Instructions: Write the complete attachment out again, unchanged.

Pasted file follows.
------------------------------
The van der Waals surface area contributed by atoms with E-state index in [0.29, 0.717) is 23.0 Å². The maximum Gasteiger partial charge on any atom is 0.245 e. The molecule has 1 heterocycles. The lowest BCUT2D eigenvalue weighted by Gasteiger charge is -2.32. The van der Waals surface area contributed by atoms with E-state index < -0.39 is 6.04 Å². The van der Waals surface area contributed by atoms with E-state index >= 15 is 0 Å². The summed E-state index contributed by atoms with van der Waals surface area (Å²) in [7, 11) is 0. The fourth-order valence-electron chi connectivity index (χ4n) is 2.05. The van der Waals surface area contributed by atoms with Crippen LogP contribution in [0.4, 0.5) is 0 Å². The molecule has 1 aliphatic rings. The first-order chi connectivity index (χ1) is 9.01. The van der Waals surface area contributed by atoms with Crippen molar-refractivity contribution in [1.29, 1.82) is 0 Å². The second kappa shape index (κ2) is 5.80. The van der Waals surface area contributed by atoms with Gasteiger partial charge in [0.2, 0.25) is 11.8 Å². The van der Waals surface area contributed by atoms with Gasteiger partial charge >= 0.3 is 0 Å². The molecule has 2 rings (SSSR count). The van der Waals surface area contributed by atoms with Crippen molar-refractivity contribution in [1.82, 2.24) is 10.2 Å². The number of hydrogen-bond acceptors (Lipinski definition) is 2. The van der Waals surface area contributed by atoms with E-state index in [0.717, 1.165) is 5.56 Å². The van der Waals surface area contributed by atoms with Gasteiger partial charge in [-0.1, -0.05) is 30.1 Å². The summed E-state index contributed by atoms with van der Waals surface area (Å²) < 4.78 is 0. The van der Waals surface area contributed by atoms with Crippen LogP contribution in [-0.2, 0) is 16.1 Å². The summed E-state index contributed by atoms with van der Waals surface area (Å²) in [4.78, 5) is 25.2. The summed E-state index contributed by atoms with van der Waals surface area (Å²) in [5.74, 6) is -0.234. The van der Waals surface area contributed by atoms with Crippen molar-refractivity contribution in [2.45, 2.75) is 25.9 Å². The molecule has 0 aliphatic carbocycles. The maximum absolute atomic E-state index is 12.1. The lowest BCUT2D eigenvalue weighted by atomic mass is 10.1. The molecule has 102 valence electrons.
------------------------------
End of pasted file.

The van der Waals surface area contributed by atoms with E-state index in [0.29, 0.717) is 23.0 Å². The maximum Gasteiger partial charge on any atom is 0.245 e. The molecule has 1 heterocycles. The lowest BCUT2D eigenvalue weighted by Gasteiger charge is -2.32. The van der Waals surface area contributed by atoms with E-state index < -0.39 is 6.04 Å². The van der Waals surface area contributed by atoms with E-state index >= 15 is 0 Å². The summed E-state index contributed by atoms with van der Waals surface area (Å²) in [7, 11) is 0. The fourth-order valence-electron chi connectivity index (χ4n) is 2.05. The van der Waals surface area contributed by atoms with Crippen LogP contribution in [0.4, 0.5) is 0 Å². The molecule has 1 aliphatic rings. The first-order chi connectivity index (χ1) is 9.01. The van der Waals surface area contributed by atoms with Crippen molar-refractivity contribution in [1.29, 1.82) is 0 Å². The second kappa shape index (κ2) is 5.80. The van der Waals surface area contributed by atoms with Gasteiger partial charge in [0.2, 0.25) is 11.8 Å². The van der Waals surface area contributed by atoms with Gasteiger partial charge >= 0.3 is 0 Å². The molecule has 2 rings (SSSR count). The van der Waals surface area contributed by atoms with Crippen molar-refractivity contribution in [1.82, 2.24) is 10.2 Å². The number of hydrogen-bond acceptors (Lipinski definition) is 2. The van der Waals surface area contributed by atoms with E-state index in [0.717, 1.165) is 5.56 Å². The van der Waals surface area contributed by atoms with Gasteiger partial charge in [-0.1, -0.05) is 30.1 Å². The summed E-state index contributed by atoms with van der Waals surface area (Å²) < 4.78 is 0. The van der Waals surface area contributed by atoms with Crippen LogP contribution in [-0.2, 0) is 16.1 Å². The summed E-state index contributed by atoms with van der Waals surface area (Å²) in [4.78, 5) is 25.2. The summed E-state index contributed by atoms with van der Waals surface area (Å²) in [5.74, 6) is -0.234. The van der Waals surface area contributed by atoms with Crippen molar-refractivity contribution in [2.45, 2.75) is 25.9 Å². The molecule has 0 aliphatic carbocycles. The maximum absolute atomic E-state index is 12.1. The lowest BCUT2D eigenvalue weighted by atomic mass is 10.1. The molecule has 102 valence electrons.